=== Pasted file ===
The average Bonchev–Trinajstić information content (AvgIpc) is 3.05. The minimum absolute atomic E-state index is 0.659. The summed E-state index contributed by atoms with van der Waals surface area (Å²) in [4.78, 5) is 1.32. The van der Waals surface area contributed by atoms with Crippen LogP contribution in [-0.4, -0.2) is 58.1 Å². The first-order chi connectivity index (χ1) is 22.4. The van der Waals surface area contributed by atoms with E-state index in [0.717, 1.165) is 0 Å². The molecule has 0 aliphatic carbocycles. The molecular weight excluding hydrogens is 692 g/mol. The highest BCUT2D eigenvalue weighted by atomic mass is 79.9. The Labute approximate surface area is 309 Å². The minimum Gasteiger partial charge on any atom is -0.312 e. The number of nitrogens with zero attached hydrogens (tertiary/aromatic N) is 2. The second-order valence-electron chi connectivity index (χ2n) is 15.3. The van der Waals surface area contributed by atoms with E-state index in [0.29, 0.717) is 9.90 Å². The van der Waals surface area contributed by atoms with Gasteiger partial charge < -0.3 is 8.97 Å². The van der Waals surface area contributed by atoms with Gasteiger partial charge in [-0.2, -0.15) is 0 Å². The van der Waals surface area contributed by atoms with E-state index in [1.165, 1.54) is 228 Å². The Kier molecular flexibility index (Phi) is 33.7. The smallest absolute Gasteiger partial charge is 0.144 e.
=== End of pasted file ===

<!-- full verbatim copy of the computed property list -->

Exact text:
The average Bonchev–Trinajstić information content (AvgIpc) is 3.05. The minimum absolute atomic E-state index is 0.659. The summed E-state index contributed by atoms with van der Waals surface area (Å²) in [4.78, 5) is 1.32. The van der Waals surface area contributed by atoms with Crippen LogP contribution in [-0.4, -0.2) is 58.1 Å². The first-order chi connectivity index (χ1) is 22.4. The van der Waals surface area contributed by atoms with E-state index in [0.717, 1.165) is 0 Å². The molecule has 0 aliphatic carbocycles. The molecular weight excluding hydrogens is 692 g/mol. The highest BCUT2D eigenvalue weighted by atomic mass is 79.9. The Labute approximate surface area is 309 Å². The minimum Gasteiger partial charge on any atom is -0.312 e. The number of nitrogens with zero attached hydrogens (tertiary/aromatic N) is 2. The second-order valence-electron chi connectivity index (χ2n) is 15.3. The van der Waals surface area contributed by atoms with E-state index in [0.29, 0.717) is 9.90 Å². The van der Waals surface area contributed by atoms with Gasteiger partial charge < -0.3 is 8.97 Å². The van der Waals surface area contributed by atoms with Gasteiger partial charge in [-0.2, -0.15) is 0 Å². The van der Waals surface area contributed by atoms with E-state index in [1.165, 1.54) is 228 Å². The Kier molecular flexibility index (Phi) is 33.7. The smallest absolute Gasteiger partial charge is 0.144 e.